Monday, August 6, 2018
When I teach oral advocacy, I often talk to students about maintaining an appropriate attitude from the moment they walk into the courthouse. I tell them a story about attorneys who, unbeknownst to them, insulted the chief judge of one federal appellate court who was trying to help them find a courtroom. The chief judge, naturally, was not in his robes, and the attorneys obviously had no idea who they were talking to. I also talk to them about maintaining an appropriate demeanor inside the courtroom. There should be no eye-rolling or crazy facial expressions while opposing counsel is speaking. They should also avoid distracting mannerisms while at counsel table (or at the podium).
Last week, Judge T.S. Ellis III had to counsel some real lawyers on this issue as well in the Paul Manafort trial. According to the National Law Journal, Judge Ellis scolded "both sides for rolling their eyes or making funny faces." Judge Ellis told the attorneys to "'Rein in your facial expressions,'" calling their use of expressions "'inappropriate.'"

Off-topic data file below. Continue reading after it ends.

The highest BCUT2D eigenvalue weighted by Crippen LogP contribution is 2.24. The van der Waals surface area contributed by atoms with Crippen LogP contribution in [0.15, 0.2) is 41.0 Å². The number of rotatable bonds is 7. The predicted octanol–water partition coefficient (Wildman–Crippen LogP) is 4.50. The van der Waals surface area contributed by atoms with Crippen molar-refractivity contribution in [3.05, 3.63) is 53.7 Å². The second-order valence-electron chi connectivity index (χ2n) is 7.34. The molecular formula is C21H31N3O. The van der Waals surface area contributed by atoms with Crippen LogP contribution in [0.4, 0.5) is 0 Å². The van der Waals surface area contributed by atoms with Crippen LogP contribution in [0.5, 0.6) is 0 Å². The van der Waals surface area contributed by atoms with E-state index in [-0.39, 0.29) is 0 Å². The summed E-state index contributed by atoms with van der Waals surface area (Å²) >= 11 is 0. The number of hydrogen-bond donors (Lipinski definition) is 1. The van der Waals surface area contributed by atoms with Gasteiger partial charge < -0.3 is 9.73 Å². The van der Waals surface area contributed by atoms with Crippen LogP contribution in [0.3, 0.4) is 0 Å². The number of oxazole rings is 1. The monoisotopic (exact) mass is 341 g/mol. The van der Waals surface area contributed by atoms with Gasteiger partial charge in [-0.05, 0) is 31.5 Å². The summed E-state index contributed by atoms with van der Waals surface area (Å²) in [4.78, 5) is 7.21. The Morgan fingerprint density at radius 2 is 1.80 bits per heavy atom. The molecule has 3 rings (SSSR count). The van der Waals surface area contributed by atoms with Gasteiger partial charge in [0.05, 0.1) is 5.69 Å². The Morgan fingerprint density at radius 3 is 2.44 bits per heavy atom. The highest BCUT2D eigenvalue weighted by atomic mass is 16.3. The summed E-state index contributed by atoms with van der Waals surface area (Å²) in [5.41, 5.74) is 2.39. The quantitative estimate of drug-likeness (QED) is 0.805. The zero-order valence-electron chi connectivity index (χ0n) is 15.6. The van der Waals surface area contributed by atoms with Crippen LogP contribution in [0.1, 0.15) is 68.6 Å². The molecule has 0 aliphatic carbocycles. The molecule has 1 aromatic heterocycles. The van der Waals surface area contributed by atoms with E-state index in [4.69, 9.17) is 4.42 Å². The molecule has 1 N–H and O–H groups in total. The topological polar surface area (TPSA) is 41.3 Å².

I find Judge Ellis's admonition interesting (and refreshing). While facial expressions do very little to persuade a judge in a bench trial or an appellate argument, I have always thought attorneys were given a bit more leeway in a jury trial, like the Manafort trial. But, it sounds like Judge Ellis, as the National Law Journal put it, is not "shy about controlling the courtroom" in this case. I suspect that Judge Ellis is doing all he can to avoid the trial becoming a political circus. I appreciate his admonition to the lawyers, and I plan on using it as an example this fall when I talk to my students about oral argument.